Percutaneous endoscopic gastrostomy (PEG) is a procedure to place a tube through the belly wall and into the stomach.
Reasons for Procedure
A PEG gives you a different way to get nutrients. It may be needed to:
- Feed a person who has a hard time sucking or swallowing, or who is otherwise unable to eat
- Drain the stomach of a buildup of fluids
Problems from the procedure are rare, but all procedures have some risk. Your doctor will review potential problems such as:
- Problems with the PEG tube
- Aspiration—accidental sucking into the airways of fluid, food, or any foreign material
- Damage to other organs
- Inflammation of the belly lining
- Irritation of the skin near the tube
- An abnormal opening between 2 structures—fistula
Your chances of problems are higher for:
What to Expect
Prior to Procedure
You may have:
Leading up to your procedure:
- Don't eat or drink for at least 8 hours before the procedure.
- Arrange for a ride.
- Talk to your doctor about the medicines you take. You may be asked to stop taking some medicines up to 1 week in advance.
- Local anesthesia—usually a lidocaine spray to numb the throat
- Pain medicine—usually given with an IV
- To help you relax, you may be given a sedative
Description of the Procedure
An endoscope will be inserted through your mouth and into your stomach. The camera will send images to a video monitor. This will help find the right place for the PEG tube.
A needle will be placed through the belly wall and into the stomach. A thin wire will be passed from the outside of the body, through a needle, and into the stomach. This wire will be grasped with a snare in the belly and pulled out through the mouth. There will be a thin wire from the front of the belly, going into the stomach, and continuing up and out of the mouth. The PEG feeding tube will then be attached to this wire. The wire will be pulled back out from the belly. This will pull the PEG tube down into the body.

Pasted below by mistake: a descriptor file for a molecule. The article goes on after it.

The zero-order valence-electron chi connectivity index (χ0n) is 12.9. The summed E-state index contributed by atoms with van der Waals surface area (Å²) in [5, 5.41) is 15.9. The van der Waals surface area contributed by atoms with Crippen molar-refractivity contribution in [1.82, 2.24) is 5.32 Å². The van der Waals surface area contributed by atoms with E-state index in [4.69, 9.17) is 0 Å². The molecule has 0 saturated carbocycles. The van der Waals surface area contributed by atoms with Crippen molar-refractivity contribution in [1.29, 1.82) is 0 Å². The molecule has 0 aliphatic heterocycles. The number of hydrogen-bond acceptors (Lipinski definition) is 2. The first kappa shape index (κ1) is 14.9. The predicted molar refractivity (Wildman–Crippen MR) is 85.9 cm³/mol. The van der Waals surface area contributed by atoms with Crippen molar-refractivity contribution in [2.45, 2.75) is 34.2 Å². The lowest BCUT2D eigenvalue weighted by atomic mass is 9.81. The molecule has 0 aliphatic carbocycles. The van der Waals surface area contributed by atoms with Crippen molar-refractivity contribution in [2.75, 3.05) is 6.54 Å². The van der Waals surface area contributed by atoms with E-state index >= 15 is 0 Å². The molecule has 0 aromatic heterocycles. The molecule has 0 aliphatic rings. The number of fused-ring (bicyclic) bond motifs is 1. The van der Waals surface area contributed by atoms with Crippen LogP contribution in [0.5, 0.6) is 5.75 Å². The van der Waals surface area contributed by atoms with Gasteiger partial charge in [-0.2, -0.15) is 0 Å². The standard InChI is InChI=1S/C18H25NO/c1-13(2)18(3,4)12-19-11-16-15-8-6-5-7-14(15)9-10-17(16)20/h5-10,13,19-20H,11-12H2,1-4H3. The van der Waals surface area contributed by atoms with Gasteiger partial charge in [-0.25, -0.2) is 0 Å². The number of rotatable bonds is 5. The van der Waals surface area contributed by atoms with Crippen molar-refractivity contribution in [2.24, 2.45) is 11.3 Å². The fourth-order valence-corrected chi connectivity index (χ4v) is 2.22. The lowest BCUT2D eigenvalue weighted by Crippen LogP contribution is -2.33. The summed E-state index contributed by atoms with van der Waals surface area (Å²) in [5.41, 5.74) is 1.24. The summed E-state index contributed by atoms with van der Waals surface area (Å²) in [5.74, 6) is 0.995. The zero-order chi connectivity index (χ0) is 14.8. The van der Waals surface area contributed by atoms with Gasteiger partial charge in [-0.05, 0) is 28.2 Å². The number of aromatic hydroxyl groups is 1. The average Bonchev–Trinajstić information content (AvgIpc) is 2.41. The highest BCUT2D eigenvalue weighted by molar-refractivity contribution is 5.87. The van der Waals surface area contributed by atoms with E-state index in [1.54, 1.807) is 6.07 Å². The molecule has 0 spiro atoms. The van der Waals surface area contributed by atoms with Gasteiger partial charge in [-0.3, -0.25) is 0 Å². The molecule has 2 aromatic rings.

A small cut will be made in the belly. The tube will be pulled until the tip comes out from this cut. A soft, round bumper will be attached to the ends of the PEG tube. It will keep the tube secure. Germ-free gauze will be placed around the wound. The PEG tube will be taped to the belly.
How Long Will It Take?
Will It Hurt?
Anesthesia will prevent pain during surgery. Medicines will ease pain afterwards.
Average Hospital Stay
You may need an overnight stay. If you have problems, you may need to stay longer.
The healthcare staff will watch your breathing, heart rate, and pulse. Care may include:
- Medicines to ease pain or stop blood clots
- Keeping your legs elevated while in bed
- Moving around as soon as possible
During your stay, the healthcare staff will take steps to lower your chances of infection such as:
- Washing their hands
- Wearing gloves or masks
- Keeping your incisions covered
There are also steps you can take to lower your chances of infection such as:
- Washing your hands often and reminding visitors and healthcare staff to do the same
- Reminding your healthcare staff to wear gloves or masks
- Not allowing others to touch your incisions
You will need to:
- Find a tube-feeding formula that works for you. A dietitian will help you.
- Take care of the PEG tube. This includes changing the dressing, cleaning the around the site, and monitoring for infection.
- Follow advice on exercising to help you get better faster.
Call Your Doctor
Call your doctor if any of these occur:
- Pain that you can't control with the medicines you were given
- The tube falls out
- The tube isn't working as it should
- Fever and chills
- Redness, swelling, pain, excess bleeding, or pus from the PEG site
- Headaches, muscle aches, lightheadedness, or general ill feeling
- Nausea, vomiting, constipation, or swelling in the belly
If you think you have an emergency, call for emergency medical services right away.
- Reviewer: EBSCO Medical Review Board Marcin Chwistek, MD
- Review Date: 05/2018 -
- Update Date: 08/24/2018 -